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Bring on the cold… (A members top tips for winter training)

It has been wet. It has been windy. No doubt, it’s going to get cold.

Sitting inside, looking out at the blustery freezingness, can make you think that it’s not really a day for outdoor exercise. I suggest you don’t let the weather put you off getting to class. Here are a few top tips for enjoying wet, windy and wild classes this autumn and winter.

  1. Warm ups are called warm ups for a reason.

At In2theWild, the instructors have you covered. Every session starts with a warm up. Usually, for me anyway, this is the toughest part of any class - psychologically - but once you are over the warm up and in your work zone, the temperature stops being a concern. Your body is amazing and will work with or against the weather as necessary, to get you warm. Wake up your arms, legs and core. Wake up your lungs and heart. By the time you are a few minutes in, you will be roasting, toasted from your own core outwards. Trust me.

2. Trust the Temperature

As you train through the winter, keep an eye on how you feel at different temperatures. In the summer, I train with a vest top. When the temperature gets to 10 degrees I change to a t-shirt. When it gets to about 2 degrees, I cave to long sleeves. If I ever venture to an early-morning class in the winter, I even resort to an extra layer; my body takes an extra wee while to warm up to my work zone, when it has been woken up before it was ready. At no point is a jacket required. Ever. A jacket will be cast aside after the first three minutes. You are better off wishing you had a jacket for the first 3 minutes than regretting bringing it for 57 minutes. Some of my clever training buddies have a good system: you wear a vest top AND a long sleeved top, to begin with. Then, once warm, you tie the long sleeved top around your waist. This is too annoying for me. I hate extraneous kit. I’d rather freeze than carry kit.

3. Love a glove.

I love having the right gloves for classes in the winter. When it is wet and cold, I use little fingerless gloves. They are good for saving the palms while doing press ups on gravel. If you use full fingered gloves, they just get soaking and you have to do a lot of squeezing out. However, when it’s more cold than wet, waterproof full gloves are great, meaning you can keep on with the burpees and bear crawls through the wet or frosty grass or mud.

4. Keep the Heid (warm)

Some people wear hats when the weather gets cold. This is probably very sensible. The trouble with hats is that, once you are roasting, having done a bunch of pressups and burpees, you won’t necessarily still want a hat on. You can perhaps wedge it somewhere about your person… but, it can be annoying to have a hat that you are trying not to lose while wishing you hadn’t brought it. My solution to this is, what the internet calls, “multifunction headwear” aka a “Buff”. This amazing invention is so simple yet utter genius, they get me very excited. A thin, soft tube of fabric – it can be worn in so many ways: as a hat, a balaclava, a snood, a scrunchie. (Also, some of them end up as skirts, bandages, wipes, hankies… you name it…) I generally wear it as a scarf/snood at the start of class, perhaps as a bandana-style mask if it’s cold, then I will turn it into some kind of a hat if my hair gets in my way. It usually ends up around my wrist by the end of class – but I rarely regret bringing one.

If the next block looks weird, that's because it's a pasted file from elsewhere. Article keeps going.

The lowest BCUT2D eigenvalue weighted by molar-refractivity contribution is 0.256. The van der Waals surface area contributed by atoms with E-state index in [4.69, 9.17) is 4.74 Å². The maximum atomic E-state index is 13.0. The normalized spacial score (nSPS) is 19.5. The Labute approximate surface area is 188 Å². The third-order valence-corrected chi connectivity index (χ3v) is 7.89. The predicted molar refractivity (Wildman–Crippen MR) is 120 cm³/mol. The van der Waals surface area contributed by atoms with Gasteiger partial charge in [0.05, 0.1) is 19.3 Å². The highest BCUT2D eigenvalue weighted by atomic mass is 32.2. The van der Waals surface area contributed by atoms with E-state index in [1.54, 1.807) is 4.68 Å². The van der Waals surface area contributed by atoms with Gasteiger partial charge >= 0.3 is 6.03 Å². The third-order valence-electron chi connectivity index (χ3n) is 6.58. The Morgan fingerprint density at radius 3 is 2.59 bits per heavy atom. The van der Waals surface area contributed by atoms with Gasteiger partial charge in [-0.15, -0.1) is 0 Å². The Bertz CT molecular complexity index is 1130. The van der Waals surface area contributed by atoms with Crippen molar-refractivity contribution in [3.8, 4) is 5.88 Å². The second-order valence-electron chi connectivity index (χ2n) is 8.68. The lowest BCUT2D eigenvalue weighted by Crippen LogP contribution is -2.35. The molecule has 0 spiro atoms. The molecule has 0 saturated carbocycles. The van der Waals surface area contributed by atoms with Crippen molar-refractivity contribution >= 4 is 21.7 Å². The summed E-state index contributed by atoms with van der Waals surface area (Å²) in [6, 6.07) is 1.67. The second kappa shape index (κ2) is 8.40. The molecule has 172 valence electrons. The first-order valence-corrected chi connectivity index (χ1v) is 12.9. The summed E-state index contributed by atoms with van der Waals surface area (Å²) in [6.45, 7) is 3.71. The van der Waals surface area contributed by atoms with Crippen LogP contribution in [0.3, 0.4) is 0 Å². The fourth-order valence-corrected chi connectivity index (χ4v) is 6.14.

5.Heading Home

At the end of class, you might want a towel to sit on in the car and a warm hoodie for the drive home. If it is horizontal rain, you might want to have a dry top on standby so you don’t chitter all the way home. Peel off your kit straight to the washing machine and remember not to tumble dry your waterproof gloves!

The joy of training with In2theWild is that it is entirely suited to the Scottish weather. The classes are always varied – but the weather adds another element of variation that keeps the experiences fresh and the endorphins high. With other sports and activities, there is always the risk that things will be cancelled because of the weather – but In2theWild manages to keep going unless the weather is officially extreme. Get yourself kitted out for the coming winter and training will still be fun, whatever the weather.

Sandra McNicol (Rouken Glen Member)

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